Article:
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Assessment of factors driving high fire severity potential and classification in a Mediterranean pine ecosystem

Mitsopoulos, Ioannis, Chrysafi, Irene, Bountis, Diamantis, Mallinis, Giorgos
Journal of environmental management 2019 v.235 pp. 266-275
Landsat, algorithms, ecosystems, fire behavior, fire prevention, fire severity, forest stands, forests, fuels, landscapes, models, planning, stand structure, topography, Greece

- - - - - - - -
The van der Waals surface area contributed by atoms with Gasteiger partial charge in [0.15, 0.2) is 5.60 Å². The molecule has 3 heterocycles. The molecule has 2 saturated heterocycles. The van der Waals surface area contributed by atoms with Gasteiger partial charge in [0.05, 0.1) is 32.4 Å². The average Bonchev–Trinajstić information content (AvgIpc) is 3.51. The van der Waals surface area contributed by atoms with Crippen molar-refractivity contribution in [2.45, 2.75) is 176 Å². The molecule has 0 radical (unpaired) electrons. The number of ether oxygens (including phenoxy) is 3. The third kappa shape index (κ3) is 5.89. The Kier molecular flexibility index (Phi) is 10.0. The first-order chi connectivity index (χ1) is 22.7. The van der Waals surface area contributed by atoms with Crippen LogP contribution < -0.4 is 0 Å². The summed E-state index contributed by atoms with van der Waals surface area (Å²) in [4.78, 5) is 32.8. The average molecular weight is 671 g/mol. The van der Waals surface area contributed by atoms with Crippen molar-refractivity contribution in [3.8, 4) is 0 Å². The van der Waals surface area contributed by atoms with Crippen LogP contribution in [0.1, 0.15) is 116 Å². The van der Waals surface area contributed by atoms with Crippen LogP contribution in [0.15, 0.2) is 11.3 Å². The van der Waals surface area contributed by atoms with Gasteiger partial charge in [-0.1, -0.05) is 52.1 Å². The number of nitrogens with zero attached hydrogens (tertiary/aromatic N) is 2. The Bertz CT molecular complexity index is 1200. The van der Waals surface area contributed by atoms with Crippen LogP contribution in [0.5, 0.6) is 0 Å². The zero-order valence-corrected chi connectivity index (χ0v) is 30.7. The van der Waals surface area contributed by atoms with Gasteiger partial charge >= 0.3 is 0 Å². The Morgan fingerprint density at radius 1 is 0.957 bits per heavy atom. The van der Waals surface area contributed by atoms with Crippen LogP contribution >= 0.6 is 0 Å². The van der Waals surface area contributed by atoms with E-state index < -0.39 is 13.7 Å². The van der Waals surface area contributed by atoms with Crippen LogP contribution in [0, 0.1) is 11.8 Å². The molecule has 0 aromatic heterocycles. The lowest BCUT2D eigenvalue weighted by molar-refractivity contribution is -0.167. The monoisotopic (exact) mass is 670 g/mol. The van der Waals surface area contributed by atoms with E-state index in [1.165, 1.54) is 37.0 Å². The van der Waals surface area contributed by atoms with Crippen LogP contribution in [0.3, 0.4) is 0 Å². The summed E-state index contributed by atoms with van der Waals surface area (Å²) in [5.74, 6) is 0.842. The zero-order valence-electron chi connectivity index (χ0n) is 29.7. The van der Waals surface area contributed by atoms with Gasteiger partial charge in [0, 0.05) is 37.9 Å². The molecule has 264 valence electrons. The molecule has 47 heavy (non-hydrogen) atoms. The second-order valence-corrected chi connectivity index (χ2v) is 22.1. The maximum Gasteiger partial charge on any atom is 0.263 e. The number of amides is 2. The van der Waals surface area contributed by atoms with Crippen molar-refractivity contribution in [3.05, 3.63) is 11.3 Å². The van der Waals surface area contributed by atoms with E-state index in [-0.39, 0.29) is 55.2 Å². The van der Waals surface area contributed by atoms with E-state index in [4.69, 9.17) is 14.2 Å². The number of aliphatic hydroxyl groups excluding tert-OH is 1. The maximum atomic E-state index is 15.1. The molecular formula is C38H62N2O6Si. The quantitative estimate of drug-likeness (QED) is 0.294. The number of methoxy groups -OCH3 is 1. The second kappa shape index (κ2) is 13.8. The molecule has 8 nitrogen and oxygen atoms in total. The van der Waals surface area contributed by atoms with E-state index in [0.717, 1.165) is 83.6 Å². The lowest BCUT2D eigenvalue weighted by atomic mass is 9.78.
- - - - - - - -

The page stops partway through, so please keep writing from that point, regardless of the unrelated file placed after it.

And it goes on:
Fire severity is an increasingly critical issue for forest managers for estimating fire impacts. Estimating high fire severity potential and accurate classification between fire severity levels are essential for integrated fire management planning in fire prone Mediterranean pine ecosystems. This study attempts to determine the role of topography, pre-fire forest stand structure, fuel complex characteristics and fire behavior parameters on high fire severity potential and classification based on a large fire event occurred in Thasos, Greece. Within this framework, the Random Forest (RF) classification algorithm was used to model the relationship between a large set of predictors and fire severity as expressed by the differenced Normalized Burn Ratio (dNBR) spectral index, inferred from differenced pre- and post-fire Landsat 8 Operational Land Imager (OLI) at 30-m resolution. Results from the RF classifier algorithm showed that high fire severity potential and classification between fire severity levels mainly depended on topography variables and fuel complex characteristics. Assessing of factors which drive a fire to turn into high severe fire and classification into fire severity levels will substantially help land and forest managers to increase fire prevention and develop of concrete actions for successful post fire management at landscape level.